The data binding bug is of a type that you'll find in any reasonably complex software. You can argue that it's a sign that IE is overly complex and there's some merit to that argument. The data binding facilities are an old feature of the type that I suspect Microsoft would not create now, given their attitude about security over the last few years. But the cat's out of that bag. Withdrawing features like this after Microsoft spent some time convincing customers to use them would be too much.

Some of the workarounds, on the other hand, show the value of the security that Microsoft has been working into the infrastructure since some time before Vista. The Integrity List trick really is cool, especially if they could make it more easily distributable through network management techniques, as are many of the other workarounds.

This episode is also an interesting test of how quickly Microsoft can get an out-of-band patch together. I think it's safe to say that Microsoft found out about this around the same time the rest of us did, meaning this past Tuesday. Officially they may say that they're looking to do what is appropriate and that an out-of-band patch may be the right option, but of course it is. And since they seem to know exactly where the bug is now they probably already have a prospective patch and its probably just a matter of testing time.

Every version of IE currently supported touches on a whole lot of configurations, so there's a non-trivial amount of testing to do. Let's start a pool: My guess is that they try to come up with a Christmas present, so that MS08-078: Vulnerability in Internet Explorer Data Binding Components Could Allow Remote Code Execution (Critical) (that's a dead link for now, but not for long) will be released Monday, December 22.

Security Center Editor Larry Seltzer has worked in and written about the computer industry since 1983.

For insights on security coverage around the Web, take a look at Security Center Editor Larry Seltzer's blog Cheap Hack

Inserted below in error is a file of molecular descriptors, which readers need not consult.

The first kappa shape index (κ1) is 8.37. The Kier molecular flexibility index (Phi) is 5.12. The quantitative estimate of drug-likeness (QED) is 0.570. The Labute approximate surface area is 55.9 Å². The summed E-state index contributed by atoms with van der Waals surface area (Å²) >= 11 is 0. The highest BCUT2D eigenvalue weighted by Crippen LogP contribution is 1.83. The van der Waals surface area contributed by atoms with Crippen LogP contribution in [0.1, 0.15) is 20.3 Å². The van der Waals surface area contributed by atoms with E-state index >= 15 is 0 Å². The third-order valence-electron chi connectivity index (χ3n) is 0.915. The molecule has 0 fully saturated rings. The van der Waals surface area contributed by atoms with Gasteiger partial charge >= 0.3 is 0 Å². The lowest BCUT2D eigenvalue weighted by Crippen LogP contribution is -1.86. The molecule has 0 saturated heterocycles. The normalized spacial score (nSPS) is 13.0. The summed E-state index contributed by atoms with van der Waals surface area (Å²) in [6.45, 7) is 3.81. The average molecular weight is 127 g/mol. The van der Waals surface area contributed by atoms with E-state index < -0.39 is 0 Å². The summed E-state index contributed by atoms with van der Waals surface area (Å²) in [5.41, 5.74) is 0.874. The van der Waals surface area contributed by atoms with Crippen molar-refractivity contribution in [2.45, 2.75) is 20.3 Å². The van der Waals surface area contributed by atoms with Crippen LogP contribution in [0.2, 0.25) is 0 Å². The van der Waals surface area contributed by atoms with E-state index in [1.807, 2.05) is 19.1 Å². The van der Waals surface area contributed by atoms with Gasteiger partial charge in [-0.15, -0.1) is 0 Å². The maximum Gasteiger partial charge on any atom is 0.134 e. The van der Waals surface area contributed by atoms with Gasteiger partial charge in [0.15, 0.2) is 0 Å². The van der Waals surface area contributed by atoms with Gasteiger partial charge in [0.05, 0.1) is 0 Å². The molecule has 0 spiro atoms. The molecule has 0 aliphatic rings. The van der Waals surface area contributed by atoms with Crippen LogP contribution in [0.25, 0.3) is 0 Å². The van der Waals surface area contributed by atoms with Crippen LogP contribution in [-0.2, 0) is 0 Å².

Larry Seltzer has been writing software for and English about computers ever since—,much to his own amazement—,he graduated from the University of Pennsylvania in 1983.

He was one of the authors of NPL and NPL-R, fourth-generation languages for microcomputers by the now-defunct DeskTop Software Corporation. (Larry is sad to find absolutely no hits on any of these +products on Google.) His work at Desktop Software included programming the UCSD p-System, a virtual machine-based operating system with portable binaries that pre-dated Java by more than 10 years.

For several years, he wrote corporate software for Mathematica Policy Research (they're still in business!) and Chase Econometrics (not so lucky) before being forcibly thrown into the consulting market. He bummed around the Philadelphia consulting and contract-programming scenes for a year or two before taking a job at NSTL (National Software Testing Labs) developing product tests and managing contract testing for the computer industry, governments and publication.

In 1991 Larry moved to Massachusetts to become Technical Director of PC Week Labs (now eWeek Labs). He moved within Ziff Davis to New York in 1994 to run testing at Windows Sources. In 1995, he became Technical Director for Internet product testing at PC Magazine and stayed there till 1998.

Since then, he has been writing for numerous other publications, including Fortune Small Business, Windows 2000 Magazine (now Windows and .NET Magazine), ZDNet and Sam Whitmore's Media Survey.